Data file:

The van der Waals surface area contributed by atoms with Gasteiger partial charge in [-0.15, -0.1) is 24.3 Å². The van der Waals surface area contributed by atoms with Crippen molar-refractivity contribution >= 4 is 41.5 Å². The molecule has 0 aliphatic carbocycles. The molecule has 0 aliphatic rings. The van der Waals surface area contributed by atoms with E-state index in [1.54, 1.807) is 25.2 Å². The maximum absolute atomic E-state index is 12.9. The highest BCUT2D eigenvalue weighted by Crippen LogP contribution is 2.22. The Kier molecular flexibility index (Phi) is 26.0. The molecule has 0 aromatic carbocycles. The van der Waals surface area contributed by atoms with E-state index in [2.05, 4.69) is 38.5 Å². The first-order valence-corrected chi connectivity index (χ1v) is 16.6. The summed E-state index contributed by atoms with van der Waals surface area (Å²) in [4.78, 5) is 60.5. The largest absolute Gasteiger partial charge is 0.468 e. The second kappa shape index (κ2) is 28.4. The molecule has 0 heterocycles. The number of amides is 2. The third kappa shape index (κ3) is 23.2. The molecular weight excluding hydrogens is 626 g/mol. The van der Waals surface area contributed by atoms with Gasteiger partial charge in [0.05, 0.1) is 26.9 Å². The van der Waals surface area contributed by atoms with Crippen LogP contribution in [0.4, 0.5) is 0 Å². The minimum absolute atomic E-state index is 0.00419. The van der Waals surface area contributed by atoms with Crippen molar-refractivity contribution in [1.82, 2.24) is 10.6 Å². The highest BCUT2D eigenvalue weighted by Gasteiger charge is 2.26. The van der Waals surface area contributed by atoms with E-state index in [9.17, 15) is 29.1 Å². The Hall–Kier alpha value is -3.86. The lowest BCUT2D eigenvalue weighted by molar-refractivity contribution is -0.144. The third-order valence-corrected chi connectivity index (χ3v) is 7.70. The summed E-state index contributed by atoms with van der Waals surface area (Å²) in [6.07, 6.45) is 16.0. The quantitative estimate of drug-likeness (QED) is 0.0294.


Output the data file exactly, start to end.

The van der Waals surface area contributed by atoms with Gasteiger partial charge in [-0.15, -0.1) is 24.3 Å². The van der Waals surface area contributed by atoms with Crippen molar-refractivity contribution >= 4 is 41.5 Å². The molecule has 0 aliphatic carbocycles. The molecule has 0 aliphatic rings. The van der Waals surface area contributed by atoms with E-state index in [1.54, 1.807) is 25.2 Å². The maximum absolute atomic E-state index is 12.9. The highest BCUT2D eigenvalue weighted by Crippen LogP contribution is 2.22. The Kier molecular flexibility index (Phi) is 26.0. The molecule has 0 aromatic carbocycles. The van der Waals surface area contributed by atoms with E-state index in [2.05, 4.69) is 38.5 Å². The first-order valence-corrected chi connectivity index (χ1v) is 16.6. The summed E-state index contributed by atoms with van der Waals surface area (Å²) in [4.78, 5) is 60.5. The largest absolute Gasteiger partial charge is 0.468 e. The second kappa shape index (κ2) is 28.4. The molecule has 0 heterocycles. The number of amides is 2. The third kappa shape index (κ3) is 23.2. The molecular weight excluding hydrogens is 626 g/mol. The van der Waals surface area contributed by atoms with Gasteiger partial charge in [0.05, 0.1) is 26.9 Å². The van der Waals surface area contributed by atoms with Crippen LogP contribution in [0.4, 0.5) is 0 Å². The minimum absolute atomic E-state index is 0.00419. The van der Waals surface area contributed by atoms with Crippen molar-refractivity contribution in [1.82, 2.24) is 10.6 Å². The highest BCUT2D eigenvalue weighted by Gasteiger charge is 2.26. The van der Waals surface area contributed by atoms with E-state index in [9.17, 15) is 29.1 Å². The Hall–Kier alpha value is -3.86. The lowest BCUT2D eigenvalue weighted by molar-refractivity contribution is -0.144. The third-order valence-corrected chi connectivity index (χ3v) is 7.70. The summed E-state index contributed by atoms with van der Waals surface area (Å²) in [6.07, 6.45) is 16.0. The quantitative estimate of drug-likeness (QED) is 0.0294.